Firefly Burning: Skeleton Hill

Minimalist chamber-folk draws out Talk Talk man.

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Apart from his early work with Tight Fit and The Nolans, Tim Friese-Greene isn’t known for producing any old rubbish.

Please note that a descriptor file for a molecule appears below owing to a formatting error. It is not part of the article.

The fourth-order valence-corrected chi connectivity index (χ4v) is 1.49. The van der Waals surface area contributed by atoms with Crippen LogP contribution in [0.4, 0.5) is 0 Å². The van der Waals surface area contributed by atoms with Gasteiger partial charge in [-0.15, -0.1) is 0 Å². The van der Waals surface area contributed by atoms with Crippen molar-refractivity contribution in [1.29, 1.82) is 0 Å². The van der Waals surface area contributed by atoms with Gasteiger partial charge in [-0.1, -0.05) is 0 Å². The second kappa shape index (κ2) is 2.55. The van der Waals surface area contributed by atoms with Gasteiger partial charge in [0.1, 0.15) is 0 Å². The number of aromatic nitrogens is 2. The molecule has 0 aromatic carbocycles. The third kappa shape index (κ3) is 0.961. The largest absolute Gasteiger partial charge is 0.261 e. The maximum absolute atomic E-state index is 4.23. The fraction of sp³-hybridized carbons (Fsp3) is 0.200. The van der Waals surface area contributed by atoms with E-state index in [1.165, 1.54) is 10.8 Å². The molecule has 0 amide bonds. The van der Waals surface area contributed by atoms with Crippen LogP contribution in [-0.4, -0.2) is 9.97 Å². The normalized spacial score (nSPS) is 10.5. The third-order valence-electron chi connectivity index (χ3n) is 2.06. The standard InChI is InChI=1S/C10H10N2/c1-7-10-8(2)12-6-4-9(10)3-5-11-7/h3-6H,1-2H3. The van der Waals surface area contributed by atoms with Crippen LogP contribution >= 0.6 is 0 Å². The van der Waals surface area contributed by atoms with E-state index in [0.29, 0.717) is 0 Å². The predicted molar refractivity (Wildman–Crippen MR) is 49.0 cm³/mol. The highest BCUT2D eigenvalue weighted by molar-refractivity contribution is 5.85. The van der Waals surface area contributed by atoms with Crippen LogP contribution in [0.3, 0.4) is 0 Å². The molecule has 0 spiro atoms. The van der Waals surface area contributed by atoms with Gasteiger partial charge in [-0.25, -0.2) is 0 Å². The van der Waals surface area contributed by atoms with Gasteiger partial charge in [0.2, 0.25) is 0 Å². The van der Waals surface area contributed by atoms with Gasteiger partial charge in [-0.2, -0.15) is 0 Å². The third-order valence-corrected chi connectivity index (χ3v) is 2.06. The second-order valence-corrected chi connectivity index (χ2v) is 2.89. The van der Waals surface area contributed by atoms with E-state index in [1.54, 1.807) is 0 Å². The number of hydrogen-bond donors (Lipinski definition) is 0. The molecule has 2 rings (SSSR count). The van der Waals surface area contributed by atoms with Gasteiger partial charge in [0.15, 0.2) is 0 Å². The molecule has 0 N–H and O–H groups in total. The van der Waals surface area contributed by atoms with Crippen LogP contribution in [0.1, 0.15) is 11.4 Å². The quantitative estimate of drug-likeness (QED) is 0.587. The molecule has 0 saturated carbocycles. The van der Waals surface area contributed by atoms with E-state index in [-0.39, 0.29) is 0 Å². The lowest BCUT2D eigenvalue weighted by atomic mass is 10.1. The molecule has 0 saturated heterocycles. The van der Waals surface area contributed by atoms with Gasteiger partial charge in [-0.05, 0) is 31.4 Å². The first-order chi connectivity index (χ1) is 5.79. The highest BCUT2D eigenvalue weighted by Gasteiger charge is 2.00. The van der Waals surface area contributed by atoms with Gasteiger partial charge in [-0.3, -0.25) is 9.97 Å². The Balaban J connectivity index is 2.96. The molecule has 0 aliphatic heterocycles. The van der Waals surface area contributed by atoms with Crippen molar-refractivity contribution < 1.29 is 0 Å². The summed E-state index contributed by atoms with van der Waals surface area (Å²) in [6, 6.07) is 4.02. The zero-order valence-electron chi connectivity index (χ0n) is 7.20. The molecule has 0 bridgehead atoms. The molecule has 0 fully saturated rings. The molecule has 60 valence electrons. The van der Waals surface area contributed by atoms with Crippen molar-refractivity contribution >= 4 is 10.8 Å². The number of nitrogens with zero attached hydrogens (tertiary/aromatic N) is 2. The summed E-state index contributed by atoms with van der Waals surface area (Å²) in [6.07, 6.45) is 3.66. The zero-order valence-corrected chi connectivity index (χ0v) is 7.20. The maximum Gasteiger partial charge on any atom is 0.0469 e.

The man whose credits include the last four Talk Talk albums emerges here for his first production duties in 13 years. Of folk-prog experimentalists Firefly Burning, he’s declared, “An unidentifiable mash-up of so many things… yet in a language I instinctively understood.” With flecks of Gentle Giant, Joni Mitchell and Fleet Foxes, the East London quintet (using violins and cellos sparingly but effectively) are perhaps too pure and church-y to pass as rock music, but their lofty innocence lures you back to listen again. Vocalist Bea Hankey, Friese-Greene has said, “sings like an angel on crystal meth”. There are ridiculously complex, enterprising things going on vocally, not just in Hankey’s choirgirl stylings – which recall a slightly less strident Annie Haslam – but also in the backing harmonies. Skeleton Hill is a contemporary folk album with art-prog leanings: if Björk got into The Wicker Man, it’d be almost as unintentionally spooky as this. Petrarch and Beloved are hymnal; _Pioneer _revives the great Shelleyan Orphan. Cleansing.